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Page 395

GREAT AMERICAN AUTHORS
THE THREE GOLDEN APPLES

VI. HERCULES GAINS THE GOLDEN APPLES
When this was safely accomplished, the first thing that the giant did was to stretch himself; and you may imagine what a prodigious spectacle he was then. Next, he slowly lifted one of his feet out of the forest that had grown up around it, then the other. Then all at once he began to caper and leap and dance for joy at his freedom, flinging hilnself nobody knows how high into the air, and floundering down again with a shock that made the earth tremble. Then he laughed with a thunderous roar that was echoed from the mountains far and near, as if they and the giant had been so many rejoicing brothers. When his joy had a little subsided, he stepped into the sea-ten miles at the first stride, which brought him mid-leg deep; and ten miles at the second, when the water came just above his knees; and ten miles more at the third, by which he was immersed nearly to his waist. This was the greatest depth of the sea.
Hercules watched the giant as he still went onward, for it was really a wonderful sight, this immense human form more than thirty miles off, half-hidden in the ocean, but with his upper half as tall and misty and blue as a distant mountain. At last the gigantic shape faded entirely out of view. And now Hercules began to consider what he should do in case Atlas should be drowned in the sea, or if he were to be stung to death by the dragon with the hundred heads which guarded the golden apples of the Hesperides.
If any such misfortune were to happen, how could he ever get rid of the sky? And, by the bye, its weight began already to be a little irksome to his head and shoulders.
" I really pity the poor giant," thought Hercules. "If it ao wearies me so much in ten minutes, how it must have wearied him in a thousand years!"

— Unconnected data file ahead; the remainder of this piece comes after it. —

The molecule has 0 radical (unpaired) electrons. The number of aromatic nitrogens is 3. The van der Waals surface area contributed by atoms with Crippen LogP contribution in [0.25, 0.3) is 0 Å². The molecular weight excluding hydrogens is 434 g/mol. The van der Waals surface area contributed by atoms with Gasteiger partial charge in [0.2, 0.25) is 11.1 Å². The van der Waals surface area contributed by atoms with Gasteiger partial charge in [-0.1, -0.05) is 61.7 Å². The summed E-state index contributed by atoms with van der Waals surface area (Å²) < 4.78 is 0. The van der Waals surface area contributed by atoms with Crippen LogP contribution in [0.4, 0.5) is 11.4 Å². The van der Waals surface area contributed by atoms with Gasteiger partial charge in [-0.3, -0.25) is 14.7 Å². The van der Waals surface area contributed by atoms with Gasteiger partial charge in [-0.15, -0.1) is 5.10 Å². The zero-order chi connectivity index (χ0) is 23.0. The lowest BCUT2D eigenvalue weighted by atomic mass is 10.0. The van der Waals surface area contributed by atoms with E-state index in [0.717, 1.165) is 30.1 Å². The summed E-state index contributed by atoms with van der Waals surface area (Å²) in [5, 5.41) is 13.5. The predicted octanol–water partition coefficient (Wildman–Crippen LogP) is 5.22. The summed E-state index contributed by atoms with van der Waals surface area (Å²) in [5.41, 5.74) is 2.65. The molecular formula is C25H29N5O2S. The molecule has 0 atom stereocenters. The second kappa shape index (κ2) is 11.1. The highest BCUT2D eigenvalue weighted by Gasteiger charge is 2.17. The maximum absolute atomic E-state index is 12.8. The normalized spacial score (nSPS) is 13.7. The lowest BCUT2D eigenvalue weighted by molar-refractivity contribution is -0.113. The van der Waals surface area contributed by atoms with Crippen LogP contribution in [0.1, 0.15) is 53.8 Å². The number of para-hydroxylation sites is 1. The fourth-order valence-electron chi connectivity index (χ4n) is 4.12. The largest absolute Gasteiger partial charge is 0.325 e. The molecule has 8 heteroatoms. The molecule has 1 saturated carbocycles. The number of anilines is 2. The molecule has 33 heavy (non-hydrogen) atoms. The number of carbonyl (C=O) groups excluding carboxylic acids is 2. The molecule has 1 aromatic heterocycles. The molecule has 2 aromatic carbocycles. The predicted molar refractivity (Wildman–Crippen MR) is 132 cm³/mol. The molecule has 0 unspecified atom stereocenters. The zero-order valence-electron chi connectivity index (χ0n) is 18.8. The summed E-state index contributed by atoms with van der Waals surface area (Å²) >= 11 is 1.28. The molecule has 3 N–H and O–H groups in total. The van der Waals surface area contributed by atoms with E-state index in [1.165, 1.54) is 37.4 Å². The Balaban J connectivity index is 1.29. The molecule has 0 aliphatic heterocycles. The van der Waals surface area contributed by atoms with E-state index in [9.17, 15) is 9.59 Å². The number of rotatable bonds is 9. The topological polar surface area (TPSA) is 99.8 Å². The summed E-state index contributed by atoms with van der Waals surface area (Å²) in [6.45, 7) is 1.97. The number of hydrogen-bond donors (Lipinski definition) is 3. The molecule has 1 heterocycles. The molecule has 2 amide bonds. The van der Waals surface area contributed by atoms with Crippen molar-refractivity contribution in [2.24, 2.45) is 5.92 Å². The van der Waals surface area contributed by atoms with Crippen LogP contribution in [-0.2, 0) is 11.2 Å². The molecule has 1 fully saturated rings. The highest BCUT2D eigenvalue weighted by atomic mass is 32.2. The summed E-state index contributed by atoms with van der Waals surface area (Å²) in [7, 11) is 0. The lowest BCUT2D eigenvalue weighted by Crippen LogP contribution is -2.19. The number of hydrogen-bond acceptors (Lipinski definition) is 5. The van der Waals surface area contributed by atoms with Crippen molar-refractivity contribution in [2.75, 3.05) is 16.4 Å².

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where is HTML where is HEAD where is TITLE VI. HERCULES GAINS what is GOLDEN APPLES When this was safely accomplished, what is first thing that what is giant did was to stretch himself; and you may imagine what a prodigious spectacle he was then. Next, he slowly lifted one of his feet out of what is forest that had grown up around it, then what is other. Then all at once he began to caper and leap and dance for joy at his freedom, flinging hilnself nobody knows how high into what is air, and floundering down again with a shock that made what is earth tremble. Then he laughed with a thunderous roar that was echoed from what is mountains far and near, as if they and what is giant had been so many rejoicing brothers. When his joy had a little subsided, he stepped into what is sea-ten miles at what is first stride, which brought him mid-leg deep; and ten miles at what is second, when what is water came just above his knees; and ten miles more at what is third, by which he was immersed nea where is meta name="keywords" content="old books, Free book , free book offer , free audio books , free coloring book pages , free book reports , free audio book , audio books free download , book free , free guest book , books free , free book summaries , download free audio books , free childrens books." where is where are they now rel="stylesheet" type="text/css" href="../../style.css" where is meta http-equiv="Content-Type" content="text/html; charset=iso-8859-1" where is BODY bgColor=#ffffff text="#000000" where are they now ="#000000" v where are they now ="#FF0000" where is div align="center" where is strong where is a href="http://www.aaoldbooks.com" Books > where is a href="../default.asp" title="Book" Old Books > where is strong where is a href="default.asp" The Elson Readers Book Six (1910) where is table width="700" border="1" align="center" cellpadding="15" cellspacing="0" where is center where is tr where is td width="160" align="center" valign="top" where is div align="center" where is td align="center" valign="top" where is div align="left" where is div align="center" where is p align="left" Page 395 where is p align="center" where is strong GREAT AMERICAN AUTHORS what is THREE GOLDEN APPLES where is p align="justify" VI. HERCULES GAINS what is GOLDEN APPLES When this was safely accomplished, what is first thing that what is giant did was to stretch himself; and you may imagine what a prodigious spectacle he was then. Next, he slowly lifted one of his feet out of what is forest that had grown up around it, then what is other. Then all at once he began to caper and leap and dance for joy at his freedom, flinging hilnself nobody knows how high into what is air, and floundering down again with a shock that made what is earth tremble. Then he laughed with a thunderous roar that was echoed from what is mountains far and near, as if they and what is giant had been so many rejoicing brothers. When his joy had a little subsided, he stepped into what is sea-ten miles at what is first stride, which brought him mid-leg deep; and ten miles at what is second, when what is water came just above his knees; and ten miles more at what is third, by which he was immersed nearly to his waist. This was what is greatest depth of what is sea. Hercules watched what is giant as he still went onward, for it was really a wonderful sight, this immense human form more than thirty miles off, half-hidden in what is ocean, but with his upper half as tall and misty and blue as a distant mountain. At last what is gigantic shape faded entirely out of view. And now Hercules began to consider what he should do in case Atlas should be drowned in what is sea, or if he were to be stung to what time is it by what is dragon with what is hundred heads which guarded what is golden apples of what is Hesperides. If any such misfortune were to happen, how could he ever get rid of what is sky? And, by what is bye, its weight began already to be a little irksome to his head and shoulders. " I really pity what is poor giant," thought Hercules. "If it ao wearies me so much in ten minutes, how it must have wearied him in a thousand years!" where is Server.Execute("_SiteMap.asp") %